What to do when you’ve outgrown a situation

Growth is an inevitable part of life. What we experience changes us. We may not realise we’ve changed until we look back, or the change may feel instantaneous. Suddenly, we don’t feel comfortable where we were before. It’s like forcing a plant that’s flourished back into the same old pot. That pot is no longer conducive to its growth. Being forced back into the same old situation can feel like claustrophobic pressure. Uncomfortable, exhausting and frustrating.

Seeing as growth is natural, it’s inevitable that we will often feel we outgrow things, our jobs, friendships and relationships, as well as many other aspects of our lives. Think of the growing pains of adolescence, growth can be very painful, particularly when it encourages us to make changes in our lives. We may feel guilty for doing so, or we may fear having to upset the status quo, especially if others in our lives are not growing with us or are growing in different directions.

So, what can you do when you’ve outgrown a situation?

Think about what you want to let go of

Letting go is essential, even if it’s awkward. When we grow, there are usually certain practices that no longer serve us. We do them because they are habitual and routine, but they no longer serve a purpose.

You may choose to let go of smoking, poor nutrition, a bad or unsatisfying relationship, a tendency to play the victim, negative thought cycles, binge drinking, a bad job, stress, a selfish friend or any other number of things.

You’ll know that you want to let go of these things because you don’t necessarily feel good whilst you do them, or you feel guilty immediately afterwards. Your life may be suffering in some way, or stuck in some way, because of these practices. Even if you do not cut a friendship or relationship from your life, what you may let go of, is the expectations attached to the person or the reaction to the person.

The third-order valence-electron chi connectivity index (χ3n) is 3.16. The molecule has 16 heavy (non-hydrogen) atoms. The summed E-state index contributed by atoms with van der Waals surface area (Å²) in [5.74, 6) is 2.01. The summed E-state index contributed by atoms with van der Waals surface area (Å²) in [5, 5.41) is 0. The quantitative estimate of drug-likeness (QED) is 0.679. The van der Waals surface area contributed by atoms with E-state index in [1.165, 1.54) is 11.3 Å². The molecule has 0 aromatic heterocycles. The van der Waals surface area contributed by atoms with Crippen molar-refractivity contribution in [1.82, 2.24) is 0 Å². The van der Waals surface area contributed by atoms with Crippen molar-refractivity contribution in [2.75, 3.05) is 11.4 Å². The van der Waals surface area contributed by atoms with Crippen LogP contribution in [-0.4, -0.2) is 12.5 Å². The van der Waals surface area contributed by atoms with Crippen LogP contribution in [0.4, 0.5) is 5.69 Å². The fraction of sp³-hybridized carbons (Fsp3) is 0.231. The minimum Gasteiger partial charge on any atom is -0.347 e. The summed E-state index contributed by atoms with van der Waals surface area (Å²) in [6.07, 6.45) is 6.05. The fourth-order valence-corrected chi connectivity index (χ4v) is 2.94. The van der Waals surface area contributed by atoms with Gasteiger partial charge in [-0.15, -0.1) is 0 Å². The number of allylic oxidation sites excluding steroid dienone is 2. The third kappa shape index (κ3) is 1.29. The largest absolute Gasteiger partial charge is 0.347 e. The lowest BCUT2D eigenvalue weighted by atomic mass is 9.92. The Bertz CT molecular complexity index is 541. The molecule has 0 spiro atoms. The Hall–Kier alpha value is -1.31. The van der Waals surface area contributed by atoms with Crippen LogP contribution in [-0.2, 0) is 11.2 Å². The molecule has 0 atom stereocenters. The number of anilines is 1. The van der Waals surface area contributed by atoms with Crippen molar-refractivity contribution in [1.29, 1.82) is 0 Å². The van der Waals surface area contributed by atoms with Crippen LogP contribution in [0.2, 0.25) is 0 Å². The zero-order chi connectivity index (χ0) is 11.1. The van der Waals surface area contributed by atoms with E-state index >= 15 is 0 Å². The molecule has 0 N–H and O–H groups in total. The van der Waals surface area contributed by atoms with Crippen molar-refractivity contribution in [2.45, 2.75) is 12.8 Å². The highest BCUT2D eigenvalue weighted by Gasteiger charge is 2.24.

Think about what you want to add

You don’t need to replace something you’ve let go of with something new, sometimes it’s important to appreciate the newfound space. Other times, you’ll want to let go of a bad job to find a new dream career or cut out bad eating habits to replace them with mindful, nutritious eating.

Write a list of all the new things you’d like to add to your life; a great relationship, a job you love, better spending habits, supportive friends, regular exercise, meditation or volunteering, and think about how you begin making space, time and effort for these things. This can be exciting as your mind can run wild with possibilities. It’s important not to limit yourself. Be truthful about the things you want.

Push yourself out of your comfort zone

Growth almost always occurs out of your comfort zone, whether psychically, emotionally or mentally. Doing a new exercise regime at the gym, having difficult conversations we usually avoid or studying a new subject all stretch us. It’s good to have a comfort zone to return to, but much of our quest for growth involves us leaving it often and learning to tolerate discomfort and a certain level of fear.  

Embrace the emotions that emerge

Whether you feel restless and impatient, guilty, angry or resentful or even slightly sad, embrace what you’re feeling. You will eventually accept your emotions, and then you can make moves.

All my love

K

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